A Greenish Warbler was at Spurn on 29th, while a female Red-backed Shrike was just reward for the hardy souls venturing down the Point from 28th. Elsewhere in the recording area, Kilnsea had an Icterine Warbler on the 30th. A female Subalpine Warbler – likely a Western – was trapped and ringed the following day, with a female Red-footed Falcon on 1st. The village saw a further trio of dazzling spring visitors on 2nd, with European Bee-eater, Common Rosefinch and Rosy Starling. Quite the few days!

Red-backed Shrike, Kilnsea, East Yorkshire (Bethan Clyne).


West Midlands

An adult Glossy Ibis pitched up at Lower Moor, Worcs, last week and continued to put on a show throughout. Meanwhile, a Hoopoe was noted briefly at Evesham Golf Club, Fladbury, on 28th.

When scrolling through Twitter, sometimes you can't help letting your jaw drop. This was the case on the morning of 30th when a scan of the latest updates revealed footage of a Manx Shearwater doing laps of Draycote Water, Warks, on a warm and still day. The bird remained off Farborough Bank until at least late morning.

Black Terns turned up at a few localities, with one at Earlswood Lakes, Warks, on the 31st, and singles at Belvide and Blithfield Reservoirs and Branston GPs (all Staffs) on 30th. One good tern deserves another, and the following day it was the 'tern' of Little Terns: a pair was noted at Blithfield, while one at Tittesworth Reservoir spent the day milling around. A Wood Sandpiper was at Belvide on 2nd.

Over in West Midlands metropolitan county, a drake Long-tailed Duck paid a brief at Buckpool and Fens Pool NR on 31st, before settling at Amblecote on 1st. An adult Little Gull flew south-east over Sedley Beacon on 30th. Common Quail were reported at various sites in Worcestershire, Warwickshire, Staffordshire and Shropshire.

Long-tailed Duck, Hoarwithy, Herefordshire (Kev Wardlaw).


East Midlands

Up to four Western Cattle Egrets were reported sporadically at Stanwick GPs, Northants, through the week. A pair of Greater Scaup rocked up at Daventry Reservoir CP on 1st and two Black Terns visited Summer Leys LNR.

In Leicestershire and Rutland, a slightly untimely drake Green-winged Teal was found at Eyebrook Reservoir on 30th and he stayed put all week. Also here, four Black Terns were noted on 30th. A pair of Common Cranes flew south-east over Hinckley on 2nd.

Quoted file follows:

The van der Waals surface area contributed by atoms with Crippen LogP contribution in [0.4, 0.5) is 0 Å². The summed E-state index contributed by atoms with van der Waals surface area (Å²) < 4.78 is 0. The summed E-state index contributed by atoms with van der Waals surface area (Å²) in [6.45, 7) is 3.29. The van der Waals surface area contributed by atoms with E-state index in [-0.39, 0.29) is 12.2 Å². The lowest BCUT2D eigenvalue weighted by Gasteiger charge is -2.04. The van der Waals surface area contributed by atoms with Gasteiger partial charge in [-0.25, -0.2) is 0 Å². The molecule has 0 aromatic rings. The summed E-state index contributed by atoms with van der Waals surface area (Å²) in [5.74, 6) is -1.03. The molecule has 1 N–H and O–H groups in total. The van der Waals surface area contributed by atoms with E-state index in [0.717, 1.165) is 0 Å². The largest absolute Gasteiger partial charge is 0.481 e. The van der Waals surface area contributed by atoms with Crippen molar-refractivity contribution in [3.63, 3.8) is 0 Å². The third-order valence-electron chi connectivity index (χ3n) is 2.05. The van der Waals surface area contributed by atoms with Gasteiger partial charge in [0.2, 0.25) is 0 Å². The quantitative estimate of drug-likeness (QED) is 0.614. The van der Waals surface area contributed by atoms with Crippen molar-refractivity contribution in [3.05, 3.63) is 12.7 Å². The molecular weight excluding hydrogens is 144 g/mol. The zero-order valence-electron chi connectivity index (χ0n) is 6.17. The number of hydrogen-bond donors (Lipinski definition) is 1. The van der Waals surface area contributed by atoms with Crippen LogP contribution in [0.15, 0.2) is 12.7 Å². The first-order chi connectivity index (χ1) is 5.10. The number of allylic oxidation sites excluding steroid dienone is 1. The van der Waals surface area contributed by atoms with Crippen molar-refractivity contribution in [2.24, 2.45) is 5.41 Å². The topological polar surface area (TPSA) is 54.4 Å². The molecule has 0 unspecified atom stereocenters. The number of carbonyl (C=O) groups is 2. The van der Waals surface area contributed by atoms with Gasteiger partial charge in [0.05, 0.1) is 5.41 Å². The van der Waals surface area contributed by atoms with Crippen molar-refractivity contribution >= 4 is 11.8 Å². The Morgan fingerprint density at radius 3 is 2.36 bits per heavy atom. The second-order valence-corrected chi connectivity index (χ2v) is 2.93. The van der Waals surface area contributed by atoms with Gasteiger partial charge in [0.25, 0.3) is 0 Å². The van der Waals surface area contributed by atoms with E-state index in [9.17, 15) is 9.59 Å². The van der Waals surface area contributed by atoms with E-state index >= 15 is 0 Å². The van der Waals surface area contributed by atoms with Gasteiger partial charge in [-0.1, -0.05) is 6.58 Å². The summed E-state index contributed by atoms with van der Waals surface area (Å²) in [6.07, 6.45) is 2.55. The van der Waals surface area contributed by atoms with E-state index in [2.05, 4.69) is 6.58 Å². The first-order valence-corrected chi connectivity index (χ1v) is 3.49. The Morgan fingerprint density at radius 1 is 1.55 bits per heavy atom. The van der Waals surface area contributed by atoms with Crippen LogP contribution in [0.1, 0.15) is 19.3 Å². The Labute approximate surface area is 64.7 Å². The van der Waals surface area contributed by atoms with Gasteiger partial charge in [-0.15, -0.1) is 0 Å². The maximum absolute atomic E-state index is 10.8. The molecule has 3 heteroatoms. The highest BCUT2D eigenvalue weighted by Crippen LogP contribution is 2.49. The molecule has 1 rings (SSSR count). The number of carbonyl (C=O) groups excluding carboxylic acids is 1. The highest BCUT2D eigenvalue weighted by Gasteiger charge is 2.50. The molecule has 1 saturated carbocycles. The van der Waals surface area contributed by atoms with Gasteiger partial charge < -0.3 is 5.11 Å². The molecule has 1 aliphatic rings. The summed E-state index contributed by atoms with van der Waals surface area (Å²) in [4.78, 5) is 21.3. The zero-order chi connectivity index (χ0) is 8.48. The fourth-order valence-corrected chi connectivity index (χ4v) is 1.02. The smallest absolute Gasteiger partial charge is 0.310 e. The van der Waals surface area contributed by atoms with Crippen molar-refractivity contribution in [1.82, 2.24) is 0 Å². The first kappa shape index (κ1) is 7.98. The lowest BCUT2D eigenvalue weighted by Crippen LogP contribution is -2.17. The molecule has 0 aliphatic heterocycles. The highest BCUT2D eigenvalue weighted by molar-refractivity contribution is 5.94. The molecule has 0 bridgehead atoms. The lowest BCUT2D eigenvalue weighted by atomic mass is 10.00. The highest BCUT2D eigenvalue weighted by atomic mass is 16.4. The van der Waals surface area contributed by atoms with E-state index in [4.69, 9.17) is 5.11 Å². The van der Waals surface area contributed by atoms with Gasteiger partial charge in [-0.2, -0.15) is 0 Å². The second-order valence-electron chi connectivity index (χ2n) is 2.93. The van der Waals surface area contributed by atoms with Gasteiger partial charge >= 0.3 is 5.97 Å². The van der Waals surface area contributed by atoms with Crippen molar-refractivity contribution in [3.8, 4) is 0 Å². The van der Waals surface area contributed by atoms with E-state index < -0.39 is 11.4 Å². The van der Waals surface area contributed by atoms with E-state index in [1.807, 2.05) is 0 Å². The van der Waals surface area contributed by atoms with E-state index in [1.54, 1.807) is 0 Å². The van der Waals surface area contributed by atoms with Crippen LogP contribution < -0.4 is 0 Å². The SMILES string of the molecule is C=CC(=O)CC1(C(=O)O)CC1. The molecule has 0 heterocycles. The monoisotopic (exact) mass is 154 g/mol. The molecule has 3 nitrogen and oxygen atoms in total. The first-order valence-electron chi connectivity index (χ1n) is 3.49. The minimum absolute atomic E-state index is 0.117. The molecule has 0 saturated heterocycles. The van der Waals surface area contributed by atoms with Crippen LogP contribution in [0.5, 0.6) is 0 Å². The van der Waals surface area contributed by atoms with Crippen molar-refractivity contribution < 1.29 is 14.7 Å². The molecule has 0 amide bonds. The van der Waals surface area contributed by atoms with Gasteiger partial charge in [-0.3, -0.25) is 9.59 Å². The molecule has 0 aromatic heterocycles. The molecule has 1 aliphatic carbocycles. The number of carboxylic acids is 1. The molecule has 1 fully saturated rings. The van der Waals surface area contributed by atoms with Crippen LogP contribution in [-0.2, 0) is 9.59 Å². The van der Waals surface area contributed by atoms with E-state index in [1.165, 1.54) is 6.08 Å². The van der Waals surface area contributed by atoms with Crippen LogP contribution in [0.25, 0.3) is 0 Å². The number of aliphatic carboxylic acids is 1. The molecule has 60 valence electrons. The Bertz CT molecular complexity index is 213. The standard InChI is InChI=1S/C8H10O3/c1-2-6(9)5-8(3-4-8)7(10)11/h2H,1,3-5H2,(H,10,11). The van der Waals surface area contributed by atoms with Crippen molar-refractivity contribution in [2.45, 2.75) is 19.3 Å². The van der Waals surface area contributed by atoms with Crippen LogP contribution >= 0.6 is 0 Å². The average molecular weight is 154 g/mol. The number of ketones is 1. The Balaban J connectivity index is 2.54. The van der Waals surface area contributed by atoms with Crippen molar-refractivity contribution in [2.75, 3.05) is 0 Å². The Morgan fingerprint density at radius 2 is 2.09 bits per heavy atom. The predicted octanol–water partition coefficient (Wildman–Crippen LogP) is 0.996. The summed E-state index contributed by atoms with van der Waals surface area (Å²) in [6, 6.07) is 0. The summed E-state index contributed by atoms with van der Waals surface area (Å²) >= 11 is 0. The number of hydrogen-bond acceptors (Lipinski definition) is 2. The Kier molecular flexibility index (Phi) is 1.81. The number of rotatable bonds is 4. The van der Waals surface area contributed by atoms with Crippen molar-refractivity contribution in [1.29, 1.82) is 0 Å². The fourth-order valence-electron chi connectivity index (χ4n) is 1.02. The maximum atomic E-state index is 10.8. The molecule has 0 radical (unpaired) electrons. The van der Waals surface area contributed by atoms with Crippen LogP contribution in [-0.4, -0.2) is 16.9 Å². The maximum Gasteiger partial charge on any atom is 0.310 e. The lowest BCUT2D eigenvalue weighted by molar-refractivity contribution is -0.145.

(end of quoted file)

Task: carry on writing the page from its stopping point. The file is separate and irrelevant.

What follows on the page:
European Honey Buzzard, Welbeck watchpoint, Nottinghamshire (Robert Mellor).

Crane action filtered over into Nottinghamshire, where an adult spent the evening of 29th at Idle Valley NR, and was still present the following morning. The county's latest-ever Smew involved the drake at Mission on 2nd. Other late wildfowl comprised of an adult Whooper Swan at Clumber Park on 30th. There was a Little Tern at Holme Pierrepoint on 30th and a Western Cattle Egret at Mission on 29th.

A White Stork was noted flying north-west over Long Eaton, Derbyshire, on 31st.


East of England

A classic late May week in Norfolk produced no fewer than three Red-footed Falcons (including two at Hickling Broad), a singing Blyth's Reed Warbler at Walsey Hills NOA for the day on 27th and two European Bee-eaters over Brancaster on 2nd. There've not been many Black-crowned Night Herons this spring, so one flying over Great Ryburgh on 28th was notable.

Singles of Common Rosefinch and Marsh Warbler were at Landguard, Suffolk, on 28th, with the county also hosting two Red-backed Shrikes, a Glossy Ibis near Snape on 1st, a flyover Purple Heron at Carlton Marshes on 27th and a Golden Oriole at Minsmere.

Another Golden Oriole was an excellent find inland at Epping Forest, Essex, on 27th; just as good in the county these days was a male Montagu's Harrier in flight at East Tilbury on 28th. A European Bee-eater flew over Walton-on-the-Naze on 27th, with a Rosy Starling at Mayland Creek on 28th.

A quiet week in Bedfordshire saw several Common Quail logged, while a Common Crane flew over Biggleswade on 30th and a Curlew Sandpiper touched down at Grovebury Sand Pit the same day. Cambridgeshire's highlights concerned a brief Red-necked Phalarope at Eldernell on 28th and a singing Marsh Warbler at Wicken Fen NT on the evening of 30th.


South-East England

Conditions have been ripe for overshoot species in the south-east during past week, so it was no surprise that Kent enjoyed a productive few days. First-summer Red-footed Falcons were present in the Stour Valley (two) and at Worth Marsh (a male) throughout the week, while Dungeness hosted a Pectoral Sandpiper on Friday evening. A marked northerly movement of Red Kites – some 139 – was witnessed over Sandwich Bay on 2nd.